Money laundering via cryptocurrencies increased in 2021 by 30% and is estimated to account for US$8.6 billion, claims a report recently published by blockchain analysis firm Chainalysis. Criminals are becoming more sophisticated in their use of cryptocurrency transactions and their money laundering schemes are becoming increasingly complex.
Although only 0.05% of all cryptocurrency transactions worldwide are linked to the laundering of money, Europol says it could get much worse in the future.
Criminals are becoming more sophisticated in their use of cryptocurrency transactions and their money laundering schemes are becoming increasingly complex, the European police agency said.
The Chainalysis report indicates the origin of money being laundered to stem from darknet sales and potential ransomware attacks.
Cryptocurrency transactions are supposed to offer significant transparency as each transaction is logged in a blockchain, allowing a paper trail of transactions to be made available as a digital ledger.
However, the rise of so-called decentralized finance (DeFi) has led to potential misuse.
DeFi converts cryptocurrencies into other coins and currencies, which inevitably makes the transaction trail increasingly difficult to trace. This resultantly has become favorable for money launderers as it leaves a cold trail.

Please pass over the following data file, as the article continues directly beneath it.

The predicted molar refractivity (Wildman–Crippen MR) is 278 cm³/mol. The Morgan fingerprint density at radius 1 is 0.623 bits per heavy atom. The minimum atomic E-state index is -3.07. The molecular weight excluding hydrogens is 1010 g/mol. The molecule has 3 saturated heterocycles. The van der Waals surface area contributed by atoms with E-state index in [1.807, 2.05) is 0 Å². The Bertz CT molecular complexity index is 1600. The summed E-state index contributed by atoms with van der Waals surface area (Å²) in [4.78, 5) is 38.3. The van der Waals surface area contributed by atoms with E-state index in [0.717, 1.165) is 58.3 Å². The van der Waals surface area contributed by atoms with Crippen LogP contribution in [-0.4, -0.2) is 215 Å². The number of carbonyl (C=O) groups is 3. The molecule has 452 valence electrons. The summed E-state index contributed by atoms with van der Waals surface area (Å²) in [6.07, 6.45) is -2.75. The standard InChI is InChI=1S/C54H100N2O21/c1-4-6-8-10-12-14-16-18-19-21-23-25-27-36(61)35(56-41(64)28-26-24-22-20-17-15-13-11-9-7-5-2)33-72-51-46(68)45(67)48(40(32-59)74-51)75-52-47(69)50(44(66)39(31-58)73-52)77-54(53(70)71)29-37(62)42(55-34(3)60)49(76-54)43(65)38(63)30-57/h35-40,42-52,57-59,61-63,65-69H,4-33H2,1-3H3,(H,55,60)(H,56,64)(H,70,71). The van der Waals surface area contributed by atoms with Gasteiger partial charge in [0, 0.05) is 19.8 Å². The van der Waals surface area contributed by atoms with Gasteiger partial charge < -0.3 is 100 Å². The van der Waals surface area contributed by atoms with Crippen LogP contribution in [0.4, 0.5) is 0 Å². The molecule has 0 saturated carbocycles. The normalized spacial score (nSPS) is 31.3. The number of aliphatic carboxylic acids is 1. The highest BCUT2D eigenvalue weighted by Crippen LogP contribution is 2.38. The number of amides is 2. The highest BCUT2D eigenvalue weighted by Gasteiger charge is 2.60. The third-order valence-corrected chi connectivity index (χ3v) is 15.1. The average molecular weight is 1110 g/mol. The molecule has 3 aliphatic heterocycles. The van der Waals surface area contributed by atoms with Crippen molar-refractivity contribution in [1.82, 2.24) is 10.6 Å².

Recent high-profile cryptocurrency scams, including the recent breach on the trading platform crypto.com, have been found to use DeFi services such as Tornado Cash because they complicate the transaction trail.
Though Tornado Cash is legal for mixing Ethereum blockchain transactions, its application reduces the transparency with each transaction.
“Privacy is not criminal but criminals are seeking these privacy solutions,” said Victor Fang, Founder and CEO of blockchain analytics company Anchain.AI. “This is the tip of the iceberg, the beginning of the future we’re going to see play out.”
The Chainanalysis report suggests that most illicit cryptocurrency transactions are currently concentrated on a small number of DeFi services. Therefore, identifying and targeting these services using law enforcement resources could cripple the potential for crypto money laundering in the future.
February 3, 2022, published by The Organized Crime and Corruption Reporting Project.